A potentially diverse range of stimulus responses emanating from different photoreceptor streams thus converges to shape the profile of photic information impinging on individual pacemaker neurons in the SCN. Although photoreceptor-deficient animals provide invaluable tools for the study of photoreceptor inputs, genetic alterations are not devoid of developmental consequences (for review, see Gingrich and Hen, 2000) that can range from subtle remodeling to major reorganization of the retina (Marc and Jones, 2003). As specific examples, the absence of one photoreceptor can alter expression of the conserved photopigments (Sakamoto et al., 2004; Barnard et al., 2006; Dkhissi-Benyahya et al., 2007) or of ganglion-cell responses to light (Pu et al., 2006). Information from intact animals endowed with a complete set of retinal photoreceptors is thus necessary to fully understand photoreceptor contributions and interactions.
Materials and Methods
Male Wistar rats (n = 18; 4–6 months) from Charles River Laboratories (Charbonnières, France) were maintained on a 12 h light/dark cycle. Food and water were available ad libitum and all experiments were in accordance with current international regulations on animal care.
Animals were anesthetized with an intraperitoneal injection of 25% urethane (1.2 g/kg body weight). Heart rate and temperature were continuously recorded to monitor a stable level of anesthesia. Animals were mounted in a stereotaxic instrument and a dorsal craniotomy was made to allow placement of microelectrodes into the suprachiasmatic region of the hypothalamus. Stereotaxic coordinates of the SCN were determined as 73 μm anterior to bregma, 936 μm ventral to the cortical surface, and 100 μm lateral to the midline. The eyelids were retracted and pupils were pharmacologically dilated by application of 1% atropine sulfate to the cornea. Eyes and brain surface were maintained hydrated using 0.9% saline. Extracellular single-neuron activity was recorded using glass, insulated, tungsten microelectrodes (Ainsworth, Wilford, Northamptshire, UK). The exposed tips of the electrode (10 μm length, 1 μm at tip) were platinum-gold plated with an impedance of 0.5–1 MΩ to effectively isolate single neurons. Recordings and stimulations were made using a Tucker-Davis Technologies (Alachua, FL) digital recording system. A multispike waveform discriminator (Alpha Omega, Nazareth, Israel) was used to track on-line the activity of individual neurons based on spike amplitude and shape.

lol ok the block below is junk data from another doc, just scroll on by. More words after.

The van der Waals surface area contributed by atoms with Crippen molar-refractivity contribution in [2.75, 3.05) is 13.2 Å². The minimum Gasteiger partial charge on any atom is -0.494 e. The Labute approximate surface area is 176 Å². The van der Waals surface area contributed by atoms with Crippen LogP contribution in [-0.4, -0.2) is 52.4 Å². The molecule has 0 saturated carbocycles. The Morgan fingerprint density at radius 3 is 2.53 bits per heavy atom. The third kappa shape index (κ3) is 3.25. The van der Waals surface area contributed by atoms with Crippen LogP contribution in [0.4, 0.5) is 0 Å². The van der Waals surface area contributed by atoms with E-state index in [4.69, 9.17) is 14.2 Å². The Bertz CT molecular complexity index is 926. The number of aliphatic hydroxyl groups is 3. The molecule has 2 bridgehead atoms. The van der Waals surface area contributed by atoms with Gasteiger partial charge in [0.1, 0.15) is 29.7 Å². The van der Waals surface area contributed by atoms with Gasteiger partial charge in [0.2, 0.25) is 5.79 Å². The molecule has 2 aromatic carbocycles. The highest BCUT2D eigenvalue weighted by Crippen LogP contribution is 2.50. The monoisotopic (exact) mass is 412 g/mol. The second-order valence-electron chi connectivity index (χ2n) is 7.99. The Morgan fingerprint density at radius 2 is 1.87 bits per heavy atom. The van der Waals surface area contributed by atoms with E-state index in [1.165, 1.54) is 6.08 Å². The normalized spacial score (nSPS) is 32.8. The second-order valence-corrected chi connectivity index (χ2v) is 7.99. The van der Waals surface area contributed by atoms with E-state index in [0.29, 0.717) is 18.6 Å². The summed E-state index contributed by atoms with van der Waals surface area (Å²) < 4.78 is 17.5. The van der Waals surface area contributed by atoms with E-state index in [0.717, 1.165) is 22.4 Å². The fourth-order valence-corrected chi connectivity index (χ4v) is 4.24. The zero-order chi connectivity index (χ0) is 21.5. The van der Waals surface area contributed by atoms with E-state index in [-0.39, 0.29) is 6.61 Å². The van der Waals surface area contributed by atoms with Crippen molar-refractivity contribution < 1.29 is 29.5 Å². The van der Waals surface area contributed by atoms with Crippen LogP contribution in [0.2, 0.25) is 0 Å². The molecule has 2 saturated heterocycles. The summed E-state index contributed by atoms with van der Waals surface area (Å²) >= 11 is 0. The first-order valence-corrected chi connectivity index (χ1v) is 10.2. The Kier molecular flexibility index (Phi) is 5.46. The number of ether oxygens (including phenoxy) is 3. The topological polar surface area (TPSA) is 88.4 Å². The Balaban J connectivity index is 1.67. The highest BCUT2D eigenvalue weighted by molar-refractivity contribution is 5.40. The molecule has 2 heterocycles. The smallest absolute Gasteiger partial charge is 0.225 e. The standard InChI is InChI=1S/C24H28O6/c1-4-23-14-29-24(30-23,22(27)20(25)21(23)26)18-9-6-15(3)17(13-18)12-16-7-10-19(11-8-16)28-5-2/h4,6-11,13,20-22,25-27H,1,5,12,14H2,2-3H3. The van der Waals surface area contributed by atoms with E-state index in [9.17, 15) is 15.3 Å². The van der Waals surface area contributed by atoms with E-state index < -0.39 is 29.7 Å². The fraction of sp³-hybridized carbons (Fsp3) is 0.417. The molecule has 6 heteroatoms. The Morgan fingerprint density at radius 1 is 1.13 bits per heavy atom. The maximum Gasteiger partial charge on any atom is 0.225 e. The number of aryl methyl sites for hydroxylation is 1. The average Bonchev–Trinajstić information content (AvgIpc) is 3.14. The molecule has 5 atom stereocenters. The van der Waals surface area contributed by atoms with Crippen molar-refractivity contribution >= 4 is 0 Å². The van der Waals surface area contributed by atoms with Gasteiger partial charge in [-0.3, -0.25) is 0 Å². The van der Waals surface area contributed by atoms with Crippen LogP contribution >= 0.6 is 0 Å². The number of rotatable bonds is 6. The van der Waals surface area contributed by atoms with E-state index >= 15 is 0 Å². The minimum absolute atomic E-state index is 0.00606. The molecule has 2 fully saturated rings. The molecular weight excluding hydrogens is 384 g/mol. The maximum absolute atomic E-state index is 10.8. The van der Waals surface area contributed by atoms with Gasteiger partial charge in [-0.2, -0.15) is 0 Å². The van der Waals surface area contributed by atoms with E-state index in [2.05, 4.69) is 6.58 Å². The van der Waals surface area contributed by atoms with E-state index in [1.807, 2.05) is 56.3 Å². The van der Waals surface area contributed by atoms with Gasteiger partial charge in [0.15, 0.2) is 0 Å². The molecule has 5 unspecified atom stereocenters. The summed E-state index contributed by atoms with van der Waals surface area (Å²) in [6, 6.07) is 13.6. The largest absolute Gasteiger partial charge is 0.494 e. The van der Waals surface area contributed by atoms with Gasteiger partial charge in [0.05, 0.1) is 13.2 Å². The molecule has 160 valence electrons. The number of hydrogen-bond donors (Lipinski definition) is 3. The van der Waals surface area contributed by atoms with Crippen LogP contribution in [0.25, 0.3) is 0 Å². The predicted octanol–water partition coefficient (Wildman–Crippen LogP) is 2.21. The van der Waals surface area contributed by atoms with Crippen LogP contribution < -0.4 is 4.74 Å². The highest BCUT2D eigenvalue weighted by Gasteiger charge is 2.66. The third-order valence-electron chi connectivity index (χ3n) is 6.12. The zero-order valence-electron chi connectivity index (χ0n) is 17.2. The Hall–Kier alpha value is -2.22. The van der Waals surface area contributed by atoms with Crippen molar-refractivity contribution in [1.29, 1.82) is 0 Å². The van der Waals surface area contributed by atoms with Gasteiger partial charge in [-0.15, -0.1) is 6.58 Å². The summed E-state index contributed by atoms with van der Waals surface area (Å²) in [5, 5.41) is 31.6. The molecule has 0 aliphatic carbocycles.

Animals were exposed to a 500 nm monochromatic stimulations. Stimulation profiles and irradiance were controlled by a computer and monochromatic light was produced using a tungsten halogen light source, infrared absorbing filters, collimating lenses, and a Schott interference filter (10 nm band width at half peak transmission). Light was projected through an opal diffuser into a stimulation sphere centered with reference to the animals head, thereby providing a uniform illumination that encompassed the entire visual field. Using an irradiance of 2 × 1014 photons/cm2/s, neurons were recorded under two conditions: dark adaptation (DA) and light adaptation (LA) (Fig. 1). DA consisted of 30 min of total darkness (allowing the rods and cones to recover full sensitivity) (Fain et al., 2001) preceding the monochromatic test stimulation, whereas in the LA condition, the monochromatic stimulation is preceded by a bright white light stimulation (56 W/m2/s at 400–700 nm (>1017 photons/cm2/s; 3000 photopic lux) lasting 1 min and ending 1 min before the test stimulation, during which the animal is exposed to complete darkness to allow the neurons to return to a stable baseline.